With Comcast and Disney battling over Fox’s assets, one of the next questions over this battle is what will happen to their Fox Sports Net regional networks? Both Comcast and Disney have said they would divest the RSNs if the purchase of Fox falls under federal scrutiny.

When Disney first announced the agreement to purchase Fox’s assets, CEO Bob Iger said those Fox Sports Nets (over 20 in all) would be a “perfect complement” to the ESPN family of networks. The networks own local rights to MLB, NBA, and NHL teams, and also has agreements with various local college programs.

However, with sports rights fees growing exponentially and Fox also wanting to get out of the RSN business, what was once a cash cow for Rupert Murdoch and his beloved 21st Century Fox is now a much different animal.

Comcast already has its own cache of RSNs, but Disney has been relatively shut out after an aborted attempt in the 1990s.

So if Comcast or Disney is successful in purchasing Fox and decide to sell the RSNs, who would buy them? Perhaps the loser in the process could buy them, but that might be too simple of an answer.

Would CBS? They recently began its own over the top sports offering in CBS Sports HQ, but it does not have live sports and with the network embroiled in its own corporate battle, it might not be in the market to make a large purchase that could reach into the billions.

How about Turner? Its parent company, Time Warner was recently bought by AT&T in a sale that was hung up in the courts for more than a year. Turner could enter the regional sports network fray and add them to an already expansive list of properties including Bleacher Report, MLB, NCAA, NBA, UEFA Champions League, and several digital assets. It might make a nice fit, but there’s also the risk of the feds appealing last week’s ruling.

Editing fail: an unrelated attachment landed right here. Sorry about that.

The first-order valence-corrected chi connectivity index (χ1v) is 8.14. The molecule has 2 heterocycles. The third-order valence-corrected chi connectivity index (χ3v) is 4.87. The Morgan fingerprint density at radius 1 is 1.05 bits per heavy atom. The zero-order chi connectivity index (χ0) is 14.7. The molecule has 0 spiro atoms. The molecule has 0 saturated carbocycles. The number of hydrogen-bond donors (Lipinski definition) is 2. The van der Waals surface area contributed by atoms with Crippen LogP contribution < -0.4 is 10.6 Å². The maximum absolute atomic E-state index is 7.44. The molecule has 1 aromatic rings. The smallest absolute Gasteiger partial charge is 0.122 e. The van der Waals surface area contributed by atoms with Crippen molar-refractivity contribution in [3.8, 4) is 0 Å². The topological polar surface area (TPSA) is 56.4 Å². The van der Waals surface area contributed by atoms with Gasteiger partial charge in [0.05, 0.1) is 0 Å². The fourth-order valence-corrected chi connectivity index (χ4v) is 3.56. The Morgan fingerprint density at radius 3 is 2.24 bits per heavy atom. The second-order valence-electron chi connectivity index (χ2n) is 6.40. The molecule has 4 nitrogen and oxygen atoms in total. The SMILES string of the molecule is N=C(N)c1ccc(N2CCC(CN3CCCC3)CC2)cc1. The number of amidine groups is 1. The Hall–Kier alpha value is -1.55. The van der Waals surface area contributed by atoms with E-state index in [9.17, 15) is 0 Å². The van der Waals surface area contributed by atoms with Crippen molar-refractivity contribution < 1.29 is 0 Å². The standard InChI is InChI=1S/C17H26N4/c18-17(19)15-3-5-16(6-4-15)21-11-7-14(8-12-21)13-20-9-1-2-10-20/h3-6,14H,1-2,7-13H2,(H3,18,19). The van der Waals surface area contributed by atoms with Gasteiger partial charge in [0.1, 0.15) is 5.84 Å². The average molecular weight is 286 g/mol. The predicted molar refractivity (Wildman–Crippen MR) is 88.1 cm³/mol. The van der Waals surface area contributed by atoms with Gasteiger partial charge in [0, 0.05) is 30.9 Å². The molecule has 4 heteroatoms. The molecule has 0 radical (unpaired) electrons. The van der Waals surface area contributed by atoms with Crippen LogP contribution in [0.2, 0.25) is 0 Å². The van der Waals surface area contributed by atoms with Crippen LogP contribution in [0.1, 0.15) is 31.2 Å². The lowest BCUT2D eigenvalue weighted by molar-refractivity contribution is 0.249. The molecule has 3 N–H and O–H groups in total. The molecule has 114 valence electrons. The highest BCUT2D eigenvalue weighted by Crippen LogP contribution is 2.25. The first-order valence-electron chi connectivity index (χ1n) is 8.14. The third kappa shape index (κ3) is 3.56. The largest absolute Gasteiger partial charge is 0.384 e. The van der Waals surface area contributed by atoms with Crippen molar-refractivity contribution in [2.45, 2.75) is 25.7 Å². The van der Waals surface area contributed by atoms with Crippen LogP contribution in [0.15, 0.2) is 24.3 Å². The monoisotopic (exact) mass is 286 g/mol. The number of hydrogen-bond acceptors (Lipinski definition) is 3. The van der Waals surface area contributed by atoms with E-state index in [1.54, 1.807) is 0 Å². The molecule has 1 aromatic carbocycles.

One dark horse could be Discovery, which is expanding its sports holdings in Europe. They already have European TV rights for the Olympics and just recently bought international rights for the PGA Tour. If Discovery wants to make a sports foothold in the U.S., what better way than to buy the Fox Sports Nets? Plus, Discovery is already well known by cable and satellite providers, so it could bundle Fox RSNs with its current portfolio, which includes Animal Planet, Discovery, TLC and Travel Channel.

But Ben Munson of FierceCable throws out another possibility – the potential of tech companies such as Amazon, Facebook, or Google stepping in. All three companies have plenty of cash and each would love to expand their sports offerings. Amazon recently made a splash in the U.K. by winning the rights to 20 English Premier League games a season, and it already has NFL Thursday Night Football streaming rights.

There are many possibilities should the winning bidder of Fox decide to sell their RSNs, and a sale of those RSNs could well be without YES Network, should the New York Yankees decide to buy that back.

We still have a ways to go before we get to a sale of the Fox RSNs, but should either Comcast or Disney make that decision to divest them, either company has to be well aware there will be a line of suitors ready to pounce once an announcement is made.

About Ken Fang

Ken has been covering the sports media in earnest at his own site, Fang's Bites since May 2007 and at Awful Announcing since March 2013.

He provides a unique perspective having been an award-winning radio news reporter in Providence and having worked in local television.

Fang celebrates the four Boston Red Sox World Championships in the 21st Century, but continues to be a long-suffering Cleveland Browns fan.